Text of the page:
Annette Marie Sarah KELLERMAN
Also known as: Diving Venus, Australian Mermaid
Died: 6/11/1975Special Achievements:
Annette Kellerman was a swimming champion, a pioneer of physical culture, a vaudeville artiste and a film star.
Childhood polio had made her take up swimming to strengthen her legs. While still in her teens she was reputed to have held every major ladies swimming record. She even made a brave assault on the English Channel in 1905, being one of the first women to attempt to swim the Channel.
The first Australian to have a lead in a role in a Hollywood film (including a nude scene), Annette Kellerman specialized in adventure fantasy films which exploited her spectacular vaudeville stage acts. On stage, she swam in a glass tank dressed as a mermaid, miming stories in underwater ballet routines. Such feats were the beginnings of synchronised swimming.
Annette Kellerman was an advocate of physical fitness, and her stage acts included comedy lecturettes and exercises that could be done with housework.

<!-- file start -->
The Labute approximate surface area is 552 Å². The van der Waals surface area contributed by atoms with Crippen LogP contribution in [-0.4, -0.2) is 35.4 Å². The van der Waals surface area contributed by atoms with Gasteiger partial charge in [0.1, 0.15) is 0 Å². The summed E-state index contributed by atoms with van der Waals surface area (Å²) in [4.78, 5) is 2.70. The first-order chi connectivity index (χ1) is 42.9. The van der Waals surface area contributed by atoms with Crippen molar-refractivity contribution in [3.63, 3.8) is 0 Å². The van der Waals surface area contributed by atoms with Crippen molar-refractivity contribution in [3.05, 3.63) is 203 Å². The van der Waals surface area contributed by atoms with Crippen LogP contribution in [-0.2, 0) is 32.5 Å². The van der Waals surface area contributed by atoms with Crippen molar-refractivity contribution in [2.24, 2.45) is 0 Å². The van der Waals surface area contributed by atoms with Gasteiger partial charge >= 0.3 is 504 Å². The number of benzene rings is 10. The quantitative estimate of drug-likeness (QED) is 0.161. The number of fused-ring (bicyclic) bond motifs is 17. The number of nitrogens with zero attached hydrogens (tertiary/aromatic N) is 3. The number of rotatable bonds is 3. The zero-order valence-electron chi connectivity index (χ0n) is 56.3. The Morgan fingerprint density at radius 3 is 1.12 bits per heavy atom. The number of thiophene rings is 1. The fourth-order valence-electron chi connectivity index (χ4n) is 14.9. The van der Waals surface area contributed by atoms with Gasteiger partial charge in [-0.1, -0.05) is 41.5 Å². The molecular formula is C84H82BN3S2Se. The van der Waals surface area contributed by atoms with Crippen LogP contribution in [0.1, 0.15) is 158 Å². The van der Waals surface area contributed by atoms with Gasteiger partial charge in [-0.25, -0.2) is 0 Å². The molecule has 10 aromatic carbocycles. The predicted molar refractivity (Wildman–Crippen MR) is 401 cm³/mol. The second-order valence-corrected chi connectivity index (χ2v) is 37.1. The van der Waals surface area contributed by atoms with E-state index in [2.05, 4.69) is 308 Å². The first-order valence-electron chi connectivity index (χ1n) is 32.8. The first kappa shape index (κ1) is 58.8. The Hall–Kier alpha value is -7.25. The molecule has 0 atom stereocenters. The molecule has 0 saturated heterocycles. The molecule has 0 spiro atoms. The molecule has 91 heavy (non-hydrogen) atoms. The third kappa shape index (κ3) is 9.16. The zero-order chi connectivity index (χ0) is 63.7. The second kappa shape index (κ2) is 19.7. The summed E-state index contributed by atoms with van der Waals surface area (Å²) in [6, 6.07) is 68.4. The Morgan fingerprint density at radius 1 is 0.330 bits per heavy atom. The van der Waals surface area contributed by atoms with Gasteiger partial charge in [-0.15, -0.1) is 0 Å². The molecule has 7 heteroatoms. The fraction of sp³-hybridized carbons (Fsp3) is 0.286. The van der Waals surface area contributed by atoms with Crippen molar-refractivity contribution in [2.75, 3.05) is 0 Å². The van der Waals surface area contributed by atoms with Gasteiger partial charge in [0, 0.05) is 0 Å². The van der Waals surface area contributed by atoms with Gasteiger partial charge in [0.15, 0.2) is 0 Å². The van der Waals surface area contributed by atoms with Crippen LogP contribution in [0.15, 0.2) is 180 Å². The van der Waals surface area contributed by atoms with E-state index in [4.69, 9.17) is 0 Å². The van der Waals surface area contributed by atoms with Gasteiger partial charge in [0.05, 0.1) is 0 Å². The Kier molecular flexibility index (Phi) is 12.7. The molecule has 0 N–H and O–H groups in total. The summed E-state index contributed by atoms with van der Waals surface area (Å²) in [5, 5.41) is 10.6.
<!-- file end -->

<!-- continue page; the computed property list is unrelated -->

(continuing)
She is remembered for helping to make women's swimming both popular and socially acceptable, and for freeing women from the constraints of neck to knee bathing costumes.Additional Information:
1902 - Won the ladies' 100 yards and mile championships of New South Wales in the record times of 1 minute, 22 seconds and 33 minutes, 49 seconds.
1903 - Performed sensational high dives in the Coogee scene of Bland Holt's spectacular, The Breaking of the Drought, Melbourne Theatre Royal.
after 1907 - Kellermann helped popularize the sport of synchronised swimming after her performance of the first water ballet in a glass tank, New York Hippodrome.
1918 - Author of How to Swim.
1919 - Author of Physical Beauty: How to Keep It.
1924 - Appeared in Venus of the South Seas, the only feature film starring Kellermann known to exist in its complete form.
1926 – Author of Fairy Tales of the South Seas.
Author of My Story, an unpublished autobiography.